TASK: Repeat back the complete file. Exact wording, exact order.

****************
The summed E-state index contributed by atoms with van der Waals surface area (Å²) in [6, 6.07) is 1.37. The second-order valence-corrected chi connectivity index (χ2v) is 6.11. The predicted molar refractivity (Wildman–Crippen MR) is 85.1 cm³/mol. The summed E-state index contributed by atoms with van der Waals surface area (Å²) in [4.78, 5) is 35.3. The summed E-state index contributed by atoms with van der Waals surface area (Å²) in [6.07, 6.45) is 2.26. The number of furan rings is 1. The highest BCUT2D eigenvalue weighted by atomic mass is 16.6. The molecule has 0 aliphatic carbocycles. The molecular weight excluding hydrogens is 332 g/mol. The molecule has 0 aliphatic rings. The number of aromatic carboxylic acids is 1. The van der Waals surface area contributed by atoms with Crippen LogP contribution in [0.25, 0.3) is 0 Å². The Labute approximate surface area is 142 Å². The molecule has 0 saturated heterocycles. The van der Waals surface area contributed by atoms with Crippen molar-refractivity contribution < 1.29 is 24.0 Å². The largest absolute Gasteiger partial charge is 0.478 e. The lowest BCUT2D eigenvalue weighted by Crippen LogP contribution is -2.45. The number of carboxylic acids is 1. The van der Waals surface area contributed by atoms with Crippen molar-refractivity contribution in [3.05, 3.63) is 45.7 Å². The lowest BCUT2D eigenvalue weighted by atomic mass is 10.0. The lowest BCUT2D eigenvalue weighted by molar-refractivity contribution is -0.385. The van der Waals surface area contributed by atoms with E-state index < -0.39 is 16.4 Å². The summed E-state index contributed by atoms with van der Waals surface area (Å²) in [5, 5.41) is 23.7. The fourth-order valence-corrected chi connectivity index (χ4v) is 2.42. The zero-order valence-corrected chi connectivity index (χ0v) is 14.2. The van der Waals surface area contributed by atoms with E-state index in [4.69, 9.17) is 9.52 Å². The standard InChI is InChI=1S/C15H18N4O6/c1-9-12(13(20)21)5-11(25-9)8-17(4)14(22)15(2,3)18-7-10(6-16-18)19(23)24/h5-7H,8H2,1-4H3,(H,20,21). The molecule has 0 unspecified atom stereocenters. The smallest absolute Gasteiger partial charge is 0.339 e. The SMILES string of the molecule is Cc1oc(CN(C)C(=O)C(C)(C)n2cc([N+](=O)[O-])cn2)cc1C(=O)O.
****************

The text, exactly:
The summed E-state index contributed by atoms with van der Waals surface area (Å²) in [6, 6.07) is 1.37. The second-order valence-corrected chi connectivity index (χ2v) is 6.11. The predicted molar refractivity (Wildman–Crippen MR) is 85.1 cm³/mol. The summed E-state index contributed by atoms with van der Waals surface area (Å²) in [4.78, 5) is 35.3. The summed E-state index contributed by atoms with van der Waals surface area (Å²) in [6.07, 6.45) is 2.26. The number of furan rings is 1. The highest BCUT2D eigenvalue weighted by atomic mass is 16.6. The molecule has 0 aliphatic carbocycles. The molecular weight excluding hydrogens is 332 g/mol. The molecule has 0 aliphatic rings. The number of aromatic carboxylic acids is 1. The van der Waals surface area contributed by atoms with Crippen LogP contribution in [0.25, 0.3) is 0 Å². The Labute approximate surface area is 142 Å². The molecule has 0 saturated heterocycles. The van der Waals surface area contributed by atoms with Crippen molar-refractivity contribution < 1.29 is 24.0 Å². The largest absolute Gasteiger partial charge is 0.478 e. The lowest BCUT2D eigenvalue weighted by Crippen LogP contribution is -2.45. The number of carboxylic acids is 1. The van der Waals surface area contributed by atoms with Crippen molar-refractivity contribution in [3.05, 3.63) is 45.7 Å². The lowest BCUT2D eigenvalue weighted by atomic mass is 10.0. The lowest BCUT2D eigenvalue weighted by molar-refractivity contribution is -0.385. The van der Waals surface area contributed by atoms with E-state index < -0.39 is 16.4 Å². The summed E-state index contributed by atoms with van der Waals surface area (Å²) in [5, 5.41) is 23.7. The fourth-order valence-corrected chi connectivity index (χ4v) is 2.42. The zero-order valence-corrected chi connectivity index (χ0v) is 14.2. The van der Waals surface area contributed by atoms with E-state index in [4.69, 9.17) is 9.52 Å². The standard InChI is InChI=1S/C15H18N4O6/c1-9-12(13(20)21)5-11(25-9)8-17(4)14(22)15(2,3)18-7-10(6-16-18)19(23)24/h5-7H,8H2,1-4H3,(H,20,21). The molecule has 0 unspecified atom stereocenters. The smallest absolute Gasteiger partial charge is 0.339 e. The SMILES string of the molecule is Cc1oc(CN(C)C(=O)C(C)(C)n2cc([N+](=O)[O-])cn2)cc1C(=O)O.